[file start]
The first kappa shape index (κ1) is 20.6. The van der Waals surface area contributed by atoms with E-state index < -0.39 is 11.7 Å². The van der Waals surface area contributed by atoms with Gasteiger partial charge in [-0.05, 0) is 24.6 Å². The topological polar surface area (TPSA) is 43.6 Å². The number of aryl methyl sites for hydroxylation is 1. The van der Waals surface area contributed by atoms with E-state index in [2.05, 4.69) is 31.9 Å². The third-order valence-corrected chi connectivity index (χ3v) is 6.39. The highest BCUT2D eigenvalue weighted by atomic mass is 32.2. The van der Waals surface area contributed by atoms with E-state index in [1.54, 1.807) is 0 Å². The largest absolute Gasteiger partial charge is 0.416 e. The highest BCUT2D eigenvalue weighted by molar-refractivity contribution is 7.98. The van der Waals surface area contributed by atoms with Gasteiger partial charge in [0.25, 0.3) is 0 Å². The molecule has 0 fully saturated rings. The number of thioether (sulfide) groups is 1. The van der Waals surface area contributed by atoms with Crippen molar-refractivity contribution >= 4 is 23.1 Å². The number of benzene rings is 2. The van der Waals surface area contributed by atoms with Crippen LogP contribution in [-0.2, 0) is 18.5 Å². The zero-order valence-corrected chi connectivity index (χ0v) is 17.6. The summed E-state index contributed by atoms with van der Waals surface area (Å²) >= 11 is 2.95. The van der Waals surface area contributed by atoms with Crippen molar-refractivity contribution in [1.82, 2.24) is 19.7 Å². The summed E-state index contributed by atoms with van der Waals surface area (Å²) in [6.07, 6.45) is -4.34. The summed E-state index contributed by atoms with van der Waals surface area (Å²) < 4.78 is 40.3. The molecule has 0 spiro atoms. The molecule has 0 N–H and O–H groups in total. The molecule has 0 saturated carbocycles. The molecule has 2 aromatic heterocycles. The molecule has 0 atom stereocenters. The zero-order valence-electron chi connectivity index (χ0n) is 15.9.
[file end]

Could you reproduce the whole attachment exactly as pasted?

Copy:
The first kappa shape index (κ1) is 20.6. The van der Waals surface area contributed by atoms with E-state index < -0.39 is 11.7 Å². The van der Waals surface area contributed by atoms with Gasteiger partial charge in [-0.05, 0) is 24.6 Å². The topological polar surface area (TPSA) is 43.6 Å². The number of aryl methyl sites for hydroxylation is 1. The van der Waals surface area contributed by atoms with E-state index in [2.05, 4.69) is 31.9 Å². The third-order valence-corrected chi connectivity index (χ3v) is 6.39. The highest BCUT2D eigenvalue weighted by atomic mass is 32.2. The van der Waals surface area contributed by atoms with E-state index in [1.54, 1.807) is 0 Å². The largest absolute Gasteiger partial charge is 0.416 e. The highest BCUT2D eigenvalue weighted by molar-refractivity contribution is 7.98. The van der Waals surface area contributed by atoms with Gasteiger partial charge in [0.25, 0.3) is 0 Å². The molecule has 0 fully saturated rings. The number of thioether (sulfide) groups is 1. The van der Waals surface area contributed by atoms with Crippen molar-refractivity contribution >= 4 is 23.1 Å². The number of benzene rings is 2. The van der Waals surface area contributed by atoms with Crippen LogP contribution in [-0.2, 0) is 18.5 Å². The zero-order valence-corrected chi connectivity index (χ0v) is 17.6. The summed E-state index contributed by atoms with van der Waals surface area (Å²) >= 11 is 2.95. The van der Waals surface area contributed by atoms with Crippen molar-refractivity contribution in [1.82, 2.24) is 19.7 Å². The summed E-state index contributed by atoms with van der Waals surface area (Å²) in [6.07, 6.45) is -4.34. The summed E-state index contributed by atoms with van der Waals surface area (Å²) < 4.78 is 40.3. The molecule has 0 spiro atoms. The molecule has 0 N–H and O–H groups in total. The molecule has 0 saturated carbocycles. The molecule has 2 aromatic heterocycles. The molecule has 0 atom stereocenters. The zero-order valence-electron chi connectivity index (χ0n) is 15.9.